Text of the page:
New Comet Discovered - COMET C/2009 F6 (Yi-SWAN) - Visible with Small Telescopes

When was this Comet Discovered ?

A new comet which has been discovered would be the brightest comet in the sky this month. Comet C/2009 F6 (Yi-SWAN) is a long-period comet which will pass within 1.27 AU of the Sun on May 8. The comet is currently around magnitude 8.5 making it bright enough to be seen in small telescopes. Right now the nearly Full Moon will make observing the comet difficult but in a few days the Moon will not be a problem for evening observers. The comet is located north of the Sun. For southern hemisphere observers, you are out of luck. For northern observers, the comet can be observed in both the evening and morning sky.

Here is the simulation showing the orbit of this Comet C/2009 F6 :

Who Discovered Comet C/2009 F6 ?
The comet was found by Dae-am Yi of Yeongwol-kun, Gangwon-do, South Korea on March 26. He noticed the obvious blue-green glow of a comet on 2 images he took with a Canon 5D digital camera and a 90-mm f/2.8 lens.

The other discoverer was Robert Matson of Irvine, CA. Mr. Matson found the comet on a series of images taken with the SWAN instrument on the SOHO (Solar Heliospheric Observatory) spacecraft starting on March 29. The SWAN insturment images the entire sky for solar Lyman-alpha particles that are backscattered off of neutral hydrogen atoms. In this way, SWAN can monitor the activity of the far-side of the Sun. This instrument is also excellent at detecting the glow of hydrogen in the extended coma of comets.

First Comet in Modern Age to named after Korean Citizen ?
According to a post on the MPML mailing list by Maik Meyer, this is the 1st comet discovered by and named for a Korean citizen in the modern age. There were first sightings of comet by Koreans in the 18th century before the comets were named for their discoverers.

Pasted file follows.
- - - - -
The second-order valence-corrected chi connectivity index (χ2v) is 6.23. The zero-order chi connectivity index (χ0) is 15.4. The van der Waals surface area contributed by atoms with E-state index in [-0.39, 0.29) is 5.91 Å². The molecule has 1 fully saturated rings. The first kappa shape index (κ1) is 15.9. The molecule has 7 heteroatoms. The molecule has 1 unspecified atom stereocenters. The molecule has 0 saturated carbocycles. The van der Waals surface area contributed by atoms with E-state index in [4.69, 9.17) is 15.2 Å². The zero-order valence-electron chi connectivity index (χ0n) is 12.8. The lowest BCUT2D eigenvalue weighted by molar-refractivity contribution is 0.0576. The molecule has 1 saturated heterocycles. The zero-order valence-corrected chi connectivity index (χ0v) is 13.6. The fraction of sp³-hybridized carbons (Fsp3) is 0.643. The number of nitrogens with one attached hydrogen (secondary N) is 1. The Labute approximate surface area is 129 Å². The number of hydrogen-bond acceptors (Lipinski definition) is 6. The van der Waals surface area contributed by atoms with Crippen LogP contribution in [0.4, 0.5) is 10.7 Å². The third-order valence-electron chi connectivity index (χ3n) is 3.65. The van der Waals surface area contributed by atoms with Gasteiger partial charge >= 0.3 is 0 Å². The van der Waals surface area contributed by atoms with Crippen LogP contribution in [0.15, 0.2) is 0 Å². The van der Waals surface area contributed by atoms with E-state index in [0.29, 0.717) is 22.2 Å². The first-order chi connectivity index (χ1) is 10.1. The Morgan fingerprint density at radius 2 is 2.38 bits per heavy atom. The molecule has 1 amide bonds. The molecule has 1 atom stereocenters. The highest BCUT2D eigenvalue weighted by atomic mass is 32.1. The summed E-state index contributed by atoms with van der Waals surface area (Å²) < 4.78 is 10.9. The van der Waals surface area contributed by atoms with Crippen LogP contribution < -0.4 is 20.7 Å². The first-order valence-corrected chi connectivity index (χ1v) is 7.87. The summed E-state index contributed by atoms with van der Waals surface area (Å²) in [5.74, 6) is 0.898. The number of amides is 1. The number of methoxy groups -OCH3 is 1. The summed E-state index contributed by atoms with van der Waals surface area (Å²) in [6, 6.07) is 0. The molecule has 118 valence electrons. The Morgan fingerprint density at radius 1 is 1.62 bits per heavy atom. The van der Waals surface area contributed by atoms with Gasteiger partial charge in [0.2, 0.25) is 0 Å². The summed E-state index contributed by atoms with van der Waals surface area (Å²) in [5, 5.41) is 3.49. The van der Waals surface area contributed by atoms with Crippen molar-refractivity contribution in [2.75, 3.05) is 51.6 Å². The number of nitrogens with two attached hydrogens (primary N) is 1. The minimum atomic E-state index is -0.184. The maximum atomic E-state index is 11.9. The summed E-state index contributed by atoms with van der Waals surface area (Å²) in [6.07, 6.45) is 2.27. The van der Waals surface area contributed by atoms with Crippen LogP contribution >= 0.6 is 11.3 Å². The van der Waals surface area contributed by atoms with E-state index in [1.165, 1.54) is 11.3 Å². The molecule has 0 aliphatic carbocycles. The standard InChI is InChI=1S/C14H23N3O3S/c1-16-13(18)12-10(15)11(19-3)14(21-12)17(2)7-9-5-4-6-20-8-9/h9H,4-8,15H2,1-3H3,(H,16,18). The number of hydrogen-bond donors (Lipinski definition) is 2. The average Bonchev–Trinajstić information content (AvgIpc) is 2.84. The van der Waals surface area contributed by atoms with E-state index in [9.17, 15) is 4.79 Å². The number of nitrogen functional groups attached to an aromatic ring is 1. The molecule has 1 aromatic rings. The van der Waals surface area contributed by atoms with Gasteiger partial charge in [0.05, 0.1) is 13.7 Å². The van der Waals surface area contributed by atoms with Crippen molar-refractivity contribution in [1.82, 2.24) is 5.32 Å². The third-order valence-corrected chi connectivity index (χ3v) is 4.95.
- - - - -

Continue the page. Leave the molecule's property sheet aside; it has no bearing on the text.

Why then though Yi Discovered the asteroid (on 26th March) before SWAN Instrument by Robert Matson (on 4th Apr) doesn't get all the credit as lone discoverer ?
This asteroid though discovered photographically by Korean amateur astronomer, Dae-am Yi, on March 26th - word didn’t reach the Central Bureau for Astronomical Telegrams (CBAT) at the Smithsonian Astrophysical Observatory in Cambridge, Massachusetts until after it had been independently picked up on SWAN images by professional astronomer, Rob Matson, on April 4. However, once CBAT astronomers realized that both reports were for the same object, it officially took on the name Comet Yi-SWAN (C/2009 F6).

Presently Where can this Comet be Located ?
Currently the comet is located in Cassiopeia. It is moving to the east and will enter Perseus by mid-month. The comet should continue to brighten as it approaches perihelion and may be as bright as magnitude 8.0.

Finder chart for Comet Yi-SWAN for April 9 to 30 UT. Carl Hergenrother.

Direction to Look - In India and around – With Small Telescopes :

Enthusiasts with small telescopes in india can locate (in morning/evening) this comet in the constellation Cassiopeia (Evening or Morning). Cassiopeia sets in the direction between west and north west in the eveing. Whereas it rises in the morning between north and northeast direction by 5.a.m.

Presently moon lit skies, this object being close to horizon and morning/evening twilight makes catching this comet a hurdle to overcome, before one realizes his dream. By Mid of the month this comet will move into Perseus Constellation which sets after sun set and rises only after sunrise in the morning.

Sky as on 13 April,09 - Cassiopeia Constellation rising between East and North East

Source: NASA/ Carl Hergenrother/Raghunandan/others

No comments:

Post a Comment